After the Rwandan genocide of 1994, Congolese President Mobutu allowed the interahamwe (a group of Hutus responsible for the genocide) to take refuge in the DRC. The interahamwe launched attacks into Rwanda from the Eastern Congo, triggering the Rwandan Armyís invasion of the DRC. Initially, the Army attempted to track down those responsible for the genocide; however, they changed course and began to exploit the natural resources in the region. Among the most sought-after commodities were diamonds, minerals, water and coltan. It is estimated that over an 18-month period, the Rwandan army made over $250 million through the sale of coltan alone.
In 1996, the Rwandan and Ugandan-backed Alliance of Democratic Forces of Congo- Zaire (ADFL) marched on to Kinshasa. Mobutu fled, and Laurent-Kabila declared himself President. In July of 1998, Ugandan and Rwandan troops left the DRC at the request of Kabila; however, Rwandan troops invaded the DRC a few weeks later. Kabila turned to the South African Development Community (SADC) for help. Zimbabwe, Namibia and Angola sent troops to help ward of the Rwandan and Ugandan armies. By 1999, Rwanda, Uganda, and the Congolese rebel groups that they sponsored managed to control one third of the DRC. By late 1999, however, the interests of the Ugandans and the Rwandans, and the various rebel groups they sponsored, began to clash.
In July 1999, the Lusaka Accord was signed by the six warring nations (Democratic Republic of Congo, Angola, Namibia, Zimbabwe, Rwanda, and Uganda) and rebel groups in an attempt to stop the civil war. The Lusaka Accord called for a cease-fire, the deployment of UN peacekeepers and the disarmament and repatriation of all armed foreign groups. The Lusaka Accord also called for the creation of the Inter-Congolese Dialogue to form a transitional government prior to the 2005 elections. Unfortunately, all parties have not consistently implemented the treaty.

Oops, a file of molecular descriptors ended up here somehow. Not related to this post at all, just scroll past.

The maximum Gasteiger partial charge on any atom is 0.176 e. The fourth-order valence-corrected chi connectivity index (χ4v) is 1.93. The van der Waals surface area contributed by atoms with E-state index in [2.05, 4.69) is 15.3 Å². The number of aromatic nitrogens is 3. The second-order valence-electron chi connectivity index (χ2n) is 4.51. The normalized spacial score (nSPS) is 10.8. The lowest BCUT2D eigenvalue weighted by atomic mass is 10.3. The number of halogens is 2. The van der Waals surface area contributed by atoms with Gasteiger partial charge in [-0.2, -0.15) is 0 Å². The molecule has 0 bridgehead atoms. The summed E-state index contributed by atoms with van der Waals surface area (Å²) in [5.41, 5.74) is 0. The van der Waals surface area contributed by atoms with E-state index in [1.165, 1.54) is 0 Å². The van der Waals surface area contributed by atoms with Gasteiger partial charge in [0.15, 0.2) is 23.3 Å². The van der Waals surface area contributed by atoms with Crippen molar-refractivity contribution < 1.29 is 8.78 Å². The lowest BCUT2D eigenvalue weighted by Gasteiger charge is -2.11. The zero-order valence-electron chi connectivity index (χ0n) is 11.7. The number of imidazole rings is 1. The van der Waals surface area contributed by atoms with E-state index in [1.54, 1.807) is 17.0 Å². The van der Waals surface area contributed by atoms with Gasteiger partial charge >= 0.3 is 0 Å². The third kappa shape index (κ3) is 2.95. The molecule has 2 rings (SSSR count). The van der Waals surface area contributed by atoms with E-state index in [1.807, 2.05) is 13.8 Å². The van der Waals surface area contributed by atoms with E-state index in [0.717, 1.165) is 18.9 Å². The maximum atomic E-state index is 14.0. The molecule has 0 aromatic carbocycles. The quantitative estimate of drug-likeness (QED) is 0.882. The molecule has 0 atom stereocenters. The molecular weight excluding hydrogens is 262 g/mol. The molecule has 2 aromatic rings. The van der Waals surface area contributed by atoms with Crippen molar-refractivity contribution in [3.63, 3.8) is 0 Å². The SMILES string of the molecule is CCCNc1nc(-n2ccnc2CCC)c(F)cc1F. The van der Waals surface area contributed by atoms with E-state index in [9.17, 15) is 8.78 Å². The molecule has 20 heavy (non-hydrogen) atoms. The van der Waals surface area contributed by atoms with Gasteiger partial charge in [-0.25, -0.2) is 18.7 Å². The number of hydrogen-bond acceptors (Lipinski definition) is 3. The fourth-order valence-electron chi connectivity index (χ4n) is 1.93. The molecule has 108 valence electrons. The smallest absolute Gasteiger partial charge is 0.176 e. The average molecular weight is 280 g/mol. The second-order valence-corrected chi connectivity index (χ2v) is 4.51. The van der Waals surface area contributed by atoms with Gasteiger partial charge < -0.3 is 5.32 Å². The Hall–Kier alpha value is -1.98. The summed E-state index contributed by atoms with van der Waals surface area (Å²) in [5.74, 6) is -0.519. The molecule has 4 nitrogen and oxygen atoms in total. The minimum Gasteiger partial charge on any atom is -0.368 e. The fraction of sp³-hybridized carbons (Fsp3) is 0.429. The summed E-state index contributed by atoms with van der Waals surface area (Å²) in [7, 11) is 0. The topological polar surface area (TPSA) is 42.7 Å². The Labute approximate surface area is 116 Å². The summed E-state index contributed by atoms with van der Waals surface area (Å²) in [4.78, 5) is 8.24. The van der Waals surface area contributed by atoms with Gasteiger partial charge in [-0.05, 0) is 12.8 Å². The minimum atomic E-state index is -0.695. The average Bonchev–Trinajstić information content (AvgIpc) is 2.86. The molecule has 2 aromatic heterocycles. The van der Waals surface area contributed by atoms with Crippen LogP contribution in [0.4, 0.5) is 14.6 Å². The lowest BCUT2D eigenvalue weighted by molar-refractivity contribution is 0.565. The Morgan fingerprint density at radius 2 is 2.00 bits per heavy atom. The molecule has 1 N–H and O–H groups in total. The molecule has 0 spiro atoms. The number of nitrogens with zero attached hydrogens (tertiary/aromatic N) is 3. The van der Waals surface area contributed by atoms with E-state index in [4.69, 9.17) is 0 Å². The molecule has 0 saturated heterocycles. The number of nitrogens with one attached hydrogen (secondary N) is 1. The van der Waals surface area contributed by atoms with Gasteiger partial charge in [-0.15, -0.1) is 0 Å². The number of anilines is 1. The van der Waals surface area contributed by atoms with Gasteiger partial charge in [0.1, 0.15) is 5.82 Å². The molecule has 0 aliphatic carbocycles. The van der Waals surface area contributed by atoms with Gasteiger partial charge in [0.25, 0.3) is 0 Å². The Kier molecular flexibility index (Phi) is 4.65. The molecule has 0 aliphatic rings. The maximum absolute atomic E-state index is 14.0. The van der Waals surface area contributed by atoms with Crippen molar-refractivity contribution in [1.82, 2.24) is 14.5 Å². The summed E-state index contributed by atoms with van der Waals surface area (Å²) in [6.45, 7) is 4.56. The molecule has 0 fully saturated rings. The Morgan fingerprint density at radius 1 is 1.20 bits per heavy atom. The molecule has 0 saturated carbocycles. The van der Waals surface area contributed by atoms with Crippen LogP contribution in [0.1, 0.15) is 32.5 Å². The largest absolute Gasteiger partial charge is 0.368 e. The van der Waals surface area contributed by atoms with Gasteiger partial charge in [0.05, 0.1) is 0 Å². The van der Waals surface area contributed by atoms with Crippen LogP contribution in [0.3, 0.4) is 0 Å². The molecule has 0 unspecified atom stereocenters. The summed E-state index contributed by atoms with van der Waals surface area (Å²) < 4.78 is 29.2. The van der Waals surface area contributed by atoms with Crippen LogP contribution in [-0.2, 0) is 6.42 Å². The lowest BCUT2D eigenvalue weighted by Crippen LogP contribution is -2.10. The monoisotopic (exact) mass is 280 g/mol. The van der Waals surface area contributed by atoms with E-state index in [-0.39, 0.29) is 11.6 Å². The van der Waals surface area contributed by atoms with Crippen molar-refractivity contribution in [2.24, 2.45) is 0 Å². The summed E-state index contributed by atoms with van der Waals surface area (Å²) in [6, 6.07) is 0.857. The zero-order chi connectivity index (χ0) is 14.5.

In July 2001, Laurent-Kabila was killed by his bodyguard and succeeded by his son, 29 year-old Joseph Kabila. Joseph Kabila reconvened the LPA and the warring factions met in Sun City, South Africa in 2002. There were many problems with the peace talks, as smaller groups felt marginalized and intermittently resumed fighting. Finally, negotiations concluded and Kabila signed a draft constitution in March of 2003. The transitional government headed by Kabila and consisting of four Vice-Presidents, thirty-six Cabinet Ministers, twenty-five Deputy Ministers, a 500 member national assembly and 120 Senators was sworn in by September 2003.
Although officially there has been a cease-fire since 2003, intermittent fighting continues on the ground. In March 2004, there was an attempted coup against the government in Kinshasa. Throughout the war, many nations and multinational corporations have exacerbated the conflict by exploiting the DRCís rich natural resources for their own gain.
Want to Find Out More?
1. Global Issues
2. Global Witness Report on the Congo
4. BBC Country Profile
5. Global Policy
6. Le Monde:
7. UN Mission in the Democratic Republic of the Congo (MONUC)